This is not a complete list of all the drugs that may interact with Wakix. Always keep an up-to-date list of all the medicines you take, and let your healthcare provider and pharmacist know any time there are changes. 

What Medications Are Similar?

Wakix belongs to a group of medications called histamine-3 inverse agonists. It is the only medication used to treat narcolepsy in this group. 

Most narcolepsy medicines treat either excessive daytime sleepiness or cataplexy. Because many patients with narcolepsy experience both of these symptoms, they often need to take multiple medications. Wakix is unique because it treats both daytime sleepiness and cataplexy, so you may only need to take one drug. 

Frequently Asked Questions

  • What is Wakix used for?

    Wakix is used to treat excessive daytime sleepiness and cataplexy (sudden muscle weakness) caused by narcolepsy.

  • How does Wakix work?

    Wakix belongs to a group of drugs called histamine-3 inverse agonists. Wakix works by changing the levels of certain brain chemicals that affect sleep and wakefulness.

  • How long does it take for Wakix to work?

    After starting Wakix, it can take up to eight weeks to see the full effects.

  • What are the side effects of Wakix?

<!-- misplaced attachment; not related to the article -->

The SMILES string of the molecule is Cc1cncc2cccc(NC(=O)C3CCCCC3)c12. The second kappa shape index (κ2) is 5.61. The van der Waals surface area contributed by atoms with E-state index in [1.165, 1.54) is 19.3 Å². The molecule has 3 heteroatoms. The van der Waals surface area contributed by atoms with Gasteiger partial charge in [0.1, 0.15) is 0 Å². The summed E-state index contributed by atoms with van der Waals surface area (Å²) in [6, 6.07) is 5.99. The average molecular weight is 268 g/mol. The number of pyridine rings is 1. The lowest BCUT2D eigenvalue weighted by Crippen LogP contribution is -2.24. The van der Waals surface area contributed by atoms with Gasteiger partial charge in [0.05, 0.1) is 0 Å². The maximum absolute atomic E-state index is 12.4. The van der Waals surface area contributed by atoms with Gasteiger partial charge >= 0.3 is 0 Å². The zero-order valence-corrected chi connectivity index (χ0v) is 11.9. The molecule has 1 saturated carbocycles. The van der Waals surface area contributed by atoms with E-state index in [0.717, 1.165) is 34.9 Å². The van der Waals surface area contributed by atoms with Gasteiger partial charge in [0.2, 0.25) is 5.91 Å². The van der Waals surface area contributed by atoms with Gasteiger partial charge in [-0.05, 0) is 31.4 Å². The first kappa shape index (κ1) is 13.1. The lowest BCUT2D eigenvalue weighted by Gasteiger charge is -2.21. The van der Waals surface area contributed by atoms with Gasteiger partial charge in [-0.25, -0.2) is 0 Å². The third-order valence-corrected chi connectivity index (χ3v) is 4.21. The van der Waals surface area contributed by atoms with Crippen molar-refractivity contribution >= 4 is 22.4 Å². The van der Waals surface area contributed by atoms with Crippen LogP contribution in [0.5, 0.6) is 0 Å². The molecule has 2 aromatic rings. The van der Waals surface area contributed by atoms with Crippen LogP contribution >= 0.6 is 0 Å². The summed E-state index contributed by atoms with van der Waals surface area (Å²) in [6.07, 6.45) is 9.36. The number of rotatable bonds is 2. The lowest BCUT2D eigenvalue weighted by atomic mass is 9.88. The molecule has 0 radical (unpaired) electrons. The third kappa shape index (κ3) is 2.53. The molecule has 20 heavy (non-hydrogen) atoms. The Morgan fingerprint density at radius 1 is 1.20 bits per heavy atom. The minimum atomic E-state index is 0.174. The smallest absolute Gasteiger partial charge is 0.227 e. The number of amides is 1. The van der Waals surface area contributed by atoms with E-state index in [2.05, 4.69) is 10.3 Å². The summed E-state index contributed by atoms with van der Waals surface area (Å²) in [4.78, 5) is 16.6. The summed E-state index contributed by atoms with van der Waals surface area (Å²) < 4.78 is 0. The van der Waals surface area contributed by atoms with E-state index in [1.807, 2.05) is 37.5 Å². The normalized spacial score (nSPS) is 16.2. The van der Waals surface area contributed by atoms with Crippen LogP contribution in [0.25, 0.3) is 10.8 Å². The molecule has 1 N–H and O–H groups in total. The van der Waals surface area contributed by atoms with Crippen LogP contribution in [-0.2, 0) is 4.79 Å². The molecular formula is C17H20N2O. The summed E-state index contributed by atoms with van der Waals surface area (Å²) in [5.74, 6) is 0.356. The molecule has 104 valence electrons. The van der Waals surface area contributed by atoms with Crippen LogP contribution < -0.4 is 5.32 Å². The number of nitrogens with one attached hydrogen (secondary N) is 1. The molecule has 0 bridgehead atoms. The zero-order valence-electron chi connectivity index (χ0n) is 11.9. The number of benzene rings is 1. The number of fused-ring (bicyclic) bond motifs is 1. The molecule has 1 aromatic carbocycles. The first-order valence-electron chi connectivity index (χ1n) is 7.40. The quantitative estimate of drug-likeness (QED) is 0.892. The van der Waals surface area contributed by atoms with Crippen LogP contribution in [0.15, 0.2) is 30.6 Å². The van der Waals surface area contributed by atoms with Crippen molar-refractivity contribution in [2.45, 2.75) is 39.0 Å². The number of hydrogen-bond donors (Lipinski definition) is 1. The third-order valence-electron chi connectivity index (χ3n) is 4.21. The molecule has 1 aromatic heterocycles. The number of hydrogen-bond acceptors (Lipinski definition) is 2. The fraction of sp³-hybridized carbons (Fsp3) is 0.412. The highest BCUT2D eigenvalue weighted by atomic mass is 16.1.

The most common side effects of Wakix include anxiety, headache, muscle pain, nausea, signs of the common cold, and trouble sleeping.

How Can I Stay Healthy While Taking Wakix?

If you’re living with the symptoms of narcolepsy, just getting through the day can be a challenge. An afternoon nap can help some people improve their daytime sleepiness, but it’s not enough for most people. Fortunately, effective medications, including Wakix, are available to help relieve these symptoms. 

Because Wakix may interact with many different drugs, it’s important to let your healthcare provider know about all your medicines, even over-the-counter, nonprescription products. Your provider may need to adjust your dose of Wakix to ensure you receive safe and effective treatment.

Medical Disclaimer

Verywell Health's drug information is meant for educational purposes only and not intended as a replacement for medical advice, diagnosis, or treatment from a healthcare provider. Consult your healthcare provider before taking any new medication(s). IBM Watson Micromedex provides some of the drug content, as indicated on the page.

2 Sources
Verywell Health uses only high-quality sources, including peer-reviewed studies, to support the facts within our articles. Read our editorial process to learn more about how we fact-check and keep our content accurate, reliable, and trustworthy.
  1. MedlinePlus. Pitolisant.

  2. U.S. National Library of Medicine. DailyMed. Wakix- pitolisant hydrochloride tablet, film coated.